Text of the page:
On Jan 10, Ratan Tata, patriarch of the Tata conglomerate in India
unveiled what is billed as the least expensive car in the world, the
Nano. Not a very original name, but the story behind the car is quite
fascinating. Here is an interview with Ratan Tata about how the
project was initiated and how the design evolved.
I bring this up to compare and contrast with the XO project. Both
involve technologies, and both have the goal of making technology
accessible and available to people who could have never dreamed of
having it before. Let's leave aside issues of pollution, crowding,
fossil fuels, etc. for the moment (there are lots of good arguments on
both sides there, and some very practical issues that grand theories
and ideals cannot address).
One project was taken up by a famous university lab and the other by a
famous corporation (who are hoping to buy Jaguar and Land Rover).
Both projects were driven by high ideals. Ratan Tata is head of the
probably the most ethical and socially conscious corporation in India;
they are respected through the length and breadth of the country).
This was his pet project, his parting gift to the people of India and
the developing world before he retired. Nicholas Negroponte has a
very high profile in academia and industry, and the XO is clearly
Negroponte's pet project.
Differences now emerge. The XO was created by a very talented group
located in the most technologically advanced nation in the world for
people living in the most underdeveloped nations. The Nano was
created by a talented group of engineers located in nation with the
largest population of poor people. The designners could observe the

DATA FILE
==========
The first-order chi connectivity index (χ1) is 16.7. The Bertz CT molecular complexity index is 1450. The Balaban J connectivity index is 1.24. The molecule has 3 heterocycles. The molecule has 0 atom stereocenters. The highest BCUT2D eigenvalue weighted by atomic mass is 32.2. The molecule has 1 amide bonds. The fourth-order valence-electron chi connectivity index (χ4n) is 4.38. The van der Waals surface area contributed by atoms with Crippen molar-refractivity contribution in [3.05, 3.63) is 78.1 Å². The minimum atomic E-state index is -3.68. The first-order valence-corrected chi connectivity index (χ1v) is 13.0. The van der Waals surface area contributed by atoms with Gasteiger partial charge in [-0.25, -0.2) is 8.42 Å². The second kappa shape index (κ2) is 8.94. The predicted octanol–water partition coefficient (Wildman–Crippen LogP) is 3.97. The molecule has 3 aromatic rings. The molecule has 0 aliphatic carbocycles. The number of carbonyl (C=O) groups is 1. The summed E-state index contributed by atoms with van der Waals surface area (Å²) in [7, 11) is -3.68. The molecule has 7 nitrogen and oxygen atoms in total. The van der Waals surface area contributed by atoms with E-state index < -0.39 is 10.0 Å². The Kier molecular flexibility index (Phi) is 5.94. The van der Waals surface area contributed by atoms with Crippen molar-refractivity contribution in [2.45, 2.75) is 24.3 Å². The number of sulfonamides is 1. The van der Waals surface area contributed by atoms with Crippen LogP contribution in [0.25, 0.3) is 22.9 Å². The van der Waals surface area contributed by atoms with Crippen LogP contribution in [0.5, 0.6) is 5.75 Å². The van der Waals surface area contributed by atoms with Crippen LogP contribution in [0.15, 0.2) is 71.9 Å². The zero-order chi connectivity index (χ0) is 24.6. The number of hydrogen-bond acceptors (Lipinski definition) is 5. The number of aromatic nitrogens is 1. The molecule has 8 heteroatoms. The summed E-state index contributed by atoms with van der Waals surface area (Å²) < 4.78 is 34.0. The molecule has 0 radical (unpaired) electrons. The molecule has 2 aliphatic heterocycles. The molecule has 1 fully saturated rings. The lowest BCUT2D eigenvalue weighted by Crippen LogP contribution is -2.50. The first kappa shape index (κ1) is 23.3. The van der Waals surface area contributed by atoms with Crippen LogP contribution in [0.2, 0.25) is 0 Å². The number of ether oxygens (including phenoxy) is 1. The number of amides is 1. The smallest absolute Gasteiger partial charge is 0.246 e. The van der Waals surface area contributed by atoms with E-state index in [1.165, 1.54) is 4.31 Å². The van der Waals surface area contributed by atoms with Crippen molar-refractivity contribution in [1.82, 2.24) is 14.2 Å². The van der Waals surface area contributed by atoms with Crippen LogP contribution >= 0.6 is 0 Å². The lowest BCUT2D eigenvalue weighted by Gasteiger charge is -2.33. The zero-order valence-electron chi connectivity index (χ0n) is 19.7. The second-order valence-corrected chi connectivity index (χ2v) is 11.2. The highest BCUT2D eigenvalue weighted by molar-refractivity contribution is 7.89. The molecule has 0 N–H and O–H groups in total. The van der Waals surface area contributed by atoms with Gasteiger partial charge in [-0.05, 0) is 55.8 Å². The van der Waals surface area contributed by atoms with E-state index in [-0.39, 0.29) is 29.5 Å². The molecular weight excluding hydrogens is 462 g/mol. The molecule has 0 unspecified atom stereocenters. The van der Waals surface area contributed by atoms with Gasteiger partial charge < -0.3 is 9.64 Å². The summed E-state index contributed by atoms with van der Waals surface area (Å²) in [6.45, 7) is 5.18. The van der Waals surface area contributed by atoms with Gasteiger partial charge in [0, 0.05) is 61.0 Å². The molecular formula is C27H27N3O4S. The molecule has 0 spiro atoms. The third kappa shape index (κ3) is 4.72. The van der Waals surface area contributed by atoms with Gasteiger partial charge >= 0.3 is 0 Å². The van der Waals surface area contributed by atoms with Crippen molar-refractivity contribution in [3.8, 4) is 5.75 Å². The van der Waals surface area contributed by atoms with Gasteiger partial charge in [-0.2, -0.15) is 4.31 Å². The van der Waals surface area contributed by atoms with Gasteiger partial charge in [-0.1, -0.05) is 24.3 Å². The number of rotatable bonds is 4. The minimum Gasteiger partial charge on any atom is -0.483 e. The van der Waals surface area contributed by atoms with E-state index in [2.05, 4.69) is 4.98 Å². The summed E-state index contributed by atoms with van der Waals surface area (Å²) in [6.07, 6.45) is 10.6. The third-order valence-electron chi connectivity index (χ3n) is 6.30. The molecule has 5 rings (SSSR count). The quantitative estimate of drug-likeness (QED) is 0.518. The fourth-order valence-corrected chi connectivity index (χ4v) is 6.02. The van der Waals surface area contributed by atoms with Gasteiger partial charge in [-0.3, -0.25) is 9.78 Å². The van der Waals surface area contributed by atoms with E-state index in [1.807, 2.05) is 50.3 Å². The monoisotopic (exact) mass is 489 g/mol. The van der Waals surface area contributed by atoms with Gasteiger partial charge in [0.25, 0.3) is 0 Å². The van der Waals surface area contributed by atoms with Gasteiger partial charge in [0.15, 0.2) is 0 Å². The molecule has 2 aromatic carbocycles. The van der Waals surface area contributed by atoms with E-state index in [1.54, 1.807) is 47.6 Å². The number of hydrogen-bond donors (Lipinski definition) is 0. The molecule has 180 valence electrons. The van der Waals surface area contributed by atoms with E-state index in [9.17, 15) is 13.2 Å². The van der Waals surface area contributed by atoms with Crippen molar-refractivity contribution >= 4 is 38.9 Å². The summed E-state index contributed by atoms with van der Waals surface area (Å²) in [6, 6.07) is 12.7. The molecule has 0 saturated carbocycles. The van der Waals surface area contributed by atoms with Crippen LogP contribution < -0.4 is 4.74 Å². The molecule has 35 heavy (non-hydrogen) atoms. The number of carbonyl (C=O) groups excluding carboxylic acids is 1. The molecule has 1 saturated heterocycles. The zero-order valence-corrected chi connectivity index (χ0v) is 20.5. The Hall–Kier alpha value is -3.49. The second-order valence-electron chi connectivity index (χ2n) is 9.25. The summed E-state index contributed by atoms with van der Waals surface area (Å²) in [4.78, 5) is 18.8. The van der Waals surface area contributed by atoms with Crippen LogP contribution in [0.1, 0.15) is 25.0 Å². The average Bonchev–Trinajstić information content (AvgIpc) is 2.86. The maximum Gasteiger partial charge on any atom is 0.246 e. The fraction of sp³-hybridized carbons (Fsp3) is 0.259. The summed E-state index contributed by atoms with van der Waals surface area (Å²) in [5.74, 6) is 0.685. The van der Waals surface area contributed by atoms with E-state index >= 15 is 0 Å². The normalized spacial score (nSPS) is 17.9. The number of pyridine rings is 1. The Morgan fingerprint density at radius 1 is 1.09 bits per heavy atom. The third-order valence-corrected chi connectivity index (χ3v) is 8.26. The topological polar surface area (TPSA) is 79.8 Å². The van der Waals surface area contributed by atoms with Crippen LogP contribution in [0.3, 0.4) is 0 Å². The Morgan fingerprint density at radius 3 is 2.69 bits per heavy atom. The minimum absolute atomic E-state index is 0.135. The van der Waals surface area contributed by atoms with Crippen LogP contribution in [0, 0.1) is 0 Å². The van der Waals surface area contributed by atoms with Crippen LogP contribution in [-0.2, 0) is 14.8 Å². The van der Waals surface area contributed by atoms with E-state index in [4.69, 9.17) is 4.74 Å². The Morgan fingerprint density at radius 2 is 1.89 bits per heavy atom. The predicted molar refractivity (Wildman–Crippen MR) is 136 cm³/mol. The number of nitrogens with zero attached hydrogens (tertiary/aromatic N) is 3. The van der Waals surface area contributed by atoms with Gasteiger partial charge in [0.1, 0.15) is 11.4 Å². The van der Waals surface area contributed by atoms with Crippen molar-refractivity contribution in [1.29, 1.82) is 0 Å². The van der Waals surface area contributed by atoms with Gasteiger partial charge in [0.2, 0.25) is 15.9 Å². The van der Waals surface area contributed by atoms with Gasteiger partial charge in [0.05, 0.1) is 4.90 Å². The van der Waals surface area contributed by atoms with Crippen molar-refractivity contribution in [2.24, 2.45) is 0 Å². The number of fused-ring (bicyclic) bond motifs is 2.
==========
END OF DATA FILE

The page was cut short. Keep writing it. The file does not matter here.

daily struggles of their 'clients' to and from work every day.
The Nano is a conventional car driven no differently from any other.
The key challenges related to keeping cost of production under $2,500.
This resulted in 34 patent applications, many related to the design
of the engine. Cost cutting had to be so severe, that even savings of
25 to 50 cents on a part were considered significant.
Having lived in both the US and India for many years, I realize it is
impossible to truly and completely empathize with one's clients unless
one really has been totally immersed in their culture and are able to
accept their perspective. I recall back in the early 1980's when we
used to use 8-bit microcomputers to run corporate applications
formerly run on IBM mainframes. Living in a scarcity-prone society
drastically affects one's mindset (in both positive and negative
ways). You learn to live with less, and get the most from whatever is
available. This generates a nation of MacGuyvers (apologies to non-US
list members -- MacGuyver is one of my favorite TV characters who gets
out of difficult situations using whatever is available around him).
I am convinced that the Nano as it exists could not have been designed
in either Japan or the US (or any G-8 nation, for that matter).
Whether that is a positive or a negative, I don't know yet, but I
believe it is important design factor to keep in mind.